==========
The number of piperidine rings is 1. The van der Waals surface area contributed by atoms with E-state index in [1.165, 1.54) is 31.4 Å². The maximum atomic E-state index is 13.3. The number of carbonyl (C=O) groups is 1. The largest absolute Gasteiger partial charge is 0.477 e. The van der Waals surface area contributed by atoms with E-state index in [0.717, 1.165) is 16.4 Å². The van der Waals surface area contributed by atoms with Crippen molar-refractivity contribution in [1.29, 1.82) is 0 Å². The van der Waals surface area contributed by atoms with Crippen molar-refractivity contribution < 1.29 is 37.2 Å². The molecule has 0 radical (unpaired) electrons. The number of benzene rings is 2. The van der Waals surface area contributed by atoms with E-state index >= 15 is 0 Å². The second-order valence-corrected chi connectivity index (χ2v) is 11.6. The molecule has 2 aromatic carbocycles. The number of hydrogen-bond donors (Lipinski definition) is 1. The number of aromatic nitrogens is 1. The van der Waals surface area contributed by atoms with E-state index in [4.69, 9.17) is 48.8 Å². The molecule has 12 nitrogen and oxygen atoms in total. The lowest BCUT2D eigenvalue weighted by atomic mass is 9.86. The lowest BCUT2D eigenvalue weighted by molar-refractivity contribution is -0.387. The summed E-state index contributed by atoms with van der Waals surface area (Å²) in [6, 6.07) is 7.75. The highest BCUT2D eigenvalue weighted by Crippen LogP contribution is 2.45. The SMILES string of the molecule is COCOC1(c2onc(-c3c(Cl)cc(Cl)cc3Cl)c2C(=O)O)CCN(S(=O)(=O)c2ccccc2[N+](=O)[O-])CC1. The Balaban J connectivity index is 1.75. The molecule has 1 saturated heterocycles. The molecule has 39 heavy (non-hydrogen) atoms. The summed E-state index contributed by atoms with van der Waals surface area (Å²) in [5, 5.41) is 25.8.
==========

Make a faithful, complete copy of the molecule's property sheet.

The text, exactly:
The number of piperidine rings is 1. The van der Waals surface area contributed by atoms with E-state index in [1.165, 1.54) is 31.4 Å². The maximum atomic E-state index is 13.3. The number of carbonyl (C=O) groups is 1. The largest absolute Gasteiger partial charge is 0.477 e. The van der Waals surface area contributed by atoms with E-state index in [0.717, 1.165) is 16.4 Å². The van der Waals surface area contributed by atoms with Crippen molar-refractivity contribution in [1.29, 1.82) is 0 Å². The van der Waals surface area contributed by atoms with Crippen molar-refractivity contribution < 1.29 is 37.2 Å². The molecule has 0 radical (unpaired) electrons. The number of benzene rings is 2. The van der Waals surface area contributed by atoms with E-state index >= 15 is 0 Å². The second-order valence-corrected chi connectivity index (χ2v) is 11.6. The molecule has 2 aromatic carbocycles. The number of hydrogen-bond donors (Lipinski definition) is 1. The number of aromatic nitrogens is 1. The van der Waals surface area contributed by atoms with E-state index in [4.69, 9.17) is 48.8 Å². The molecule has 12 nitrogen and oxygen atoms in total. The lowest BCUT2D eigenvalue weighted by atomic mass is 9.86. The lowest BCUT2D eigenvalue weighted by molar-refractivity contribution is -0.387. The summed E-state index contributed by atoms with van der Waals surface area (Å²) in [6, 6.07) is 7.75. The highest BCUT2D eigenvalue weighted by Crippen LogP contribution is 2.45. The SMILES string of the molecule is COCOC1(c2onc(-c3c(Cl)cc(Cl)cc3Cl)c2C(=O)O)CCN(S(=O)(=O)c2ccccc2[N+](=O)[O-])CC1. The Balaban J connectivity index is 1.75. The molecule has 1 saturated heterocycles. The molecule has 39 heavy (non-hydrogen) atoms. The summed E-state index contributed by atoms with van der Waals surface area (Å²) in [5, 5.41) is 25.8.